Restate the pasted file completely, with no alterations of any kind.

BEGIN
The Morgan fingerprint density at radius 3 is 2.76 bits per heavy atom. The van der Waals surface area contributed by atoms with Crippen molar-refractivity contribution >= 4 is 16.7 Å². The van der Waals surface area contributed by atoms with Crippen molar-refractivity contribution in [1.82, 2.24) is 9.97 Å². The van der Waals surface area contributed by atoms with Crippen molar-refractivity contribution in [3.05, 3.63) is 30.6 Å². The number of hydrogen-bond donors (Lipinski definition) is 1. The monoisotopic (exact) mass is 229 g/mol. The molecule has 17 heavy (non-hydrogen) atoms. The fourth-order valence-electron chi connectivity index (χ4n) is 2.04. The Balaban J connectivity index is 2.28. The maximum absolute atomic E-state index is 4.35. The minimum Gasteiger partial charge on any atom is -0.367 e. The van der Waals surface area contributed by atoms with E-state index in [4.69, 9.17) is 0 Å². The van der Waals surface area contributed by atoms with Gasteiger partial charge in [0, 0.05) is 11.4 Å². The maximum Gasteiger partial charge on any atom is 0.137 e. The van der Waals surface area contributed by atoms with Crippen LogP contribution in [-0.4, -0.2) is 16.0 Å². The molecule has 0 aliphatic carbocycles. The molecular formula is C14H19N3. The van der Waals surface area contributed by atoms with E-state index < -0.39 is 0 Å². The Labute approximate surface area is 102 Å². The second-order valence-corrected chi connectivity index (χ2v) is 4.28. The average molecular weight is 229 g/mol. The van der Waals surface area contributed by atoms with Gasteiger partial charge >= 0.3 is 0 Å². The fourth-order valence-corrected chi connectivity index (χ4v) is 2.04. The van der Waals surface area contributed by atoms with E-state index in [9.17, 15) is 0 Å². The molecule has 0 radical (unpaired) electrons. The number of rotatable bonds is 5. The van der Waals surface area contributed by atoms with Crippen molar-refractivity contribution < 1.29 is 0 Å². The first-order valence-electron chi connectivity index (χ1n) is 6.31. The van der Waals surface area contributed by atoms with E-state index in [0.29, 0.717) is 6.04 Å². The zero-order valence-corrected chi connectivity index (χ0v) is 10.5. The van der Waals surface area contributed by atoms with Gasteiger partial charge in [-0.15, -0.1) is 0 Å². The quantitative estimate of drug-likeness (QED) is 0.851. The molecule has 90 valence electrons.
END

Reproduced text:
The Morgan fingerprint density at radius 3 is 2.76 bits per heavy atom. The van der Waals surface area contributed by atoms with Crippen molar-refractivity contribution >= 4 is 16.7 Å². The van der Waals surface area contributed by atoms with Crippen molar-refractivity contribution in [1.82, 2.24) is 9.97 Å². The van der Waals surface area contributed by atoms with Crippen molar-refractivity contribution in [3.05, 3.63) is 30.6 Å². The number of hydrogen-bond donors (Lipinski definition) is 1. The monoisotopic (exact) mass is 229 g/mol. The molecule has 17 heavy (non-hydrogen) atoms. The fourth-order valence-electron chi connectivity index (χ4n) is 2.04. The Balaban J connectivity index is 2.28. The maximum absolute atomic E-state index is 4.35. The minimum Gasteiger partial charge on any atom is -0.367 e. The van der Waals surface area contributed by atoms with E-state index in [4.69, 9.17) is 0 Å². The van der Waals surface area contributed by atoms with Gasteiger partial charge in [0, 0.05) is 11.4 Å². The maximum Gasteiger partial charge on any atom is 0.137 e. The van der Waals surface area contributed by atoms with Crippen LogP contribution in [-0.4, -0.2) is 16.0 Å². The molecule has 0 aliphatic carbocycles. The molecular formula is C14H19N3. The van der Waals surface area contributed by atoms with E-state index < -0.39 is 0 Å². The Labute approximate surface area is 102 Å². The second-order valence-corrected chi connectivity index (χ2v) is 4.28. The average molecular weight is 229 g/mol. The van der Waals surface area contributed by atoms with Gasteiger partial charge >= 0.3 is 0 Å². The fourth-order valence-corrected chi connectivity index (χ4v) is 2.04. The van der Waals surface area contributed by atoms with E-state index in [9.17, 15) is 0 Å². The molecule has 0 radical (unpaired) electrons. The number of rotatable bonds is 5. The van der Waals surface area contributed by atoms with Crippen molar-refractivity contribution < 1.29 is 0 Å². The first-order valence-electron chi connectivity index (χ1n) is 6.31. The van der Waals surface area contributed by atoms with E-state index in [0.29, 0.717) is 6.04 Å². The zero-order valence-corrected chi connectivity index (χ0v) is 10.5. The van der Waals surface area contributed by atoms with Gasteiger partial charge in [-0.15, -0.1) is 0 Å². The quantitative estimate of drug-likeness (QED) is 0.851. The molecule has 90 valence electrons.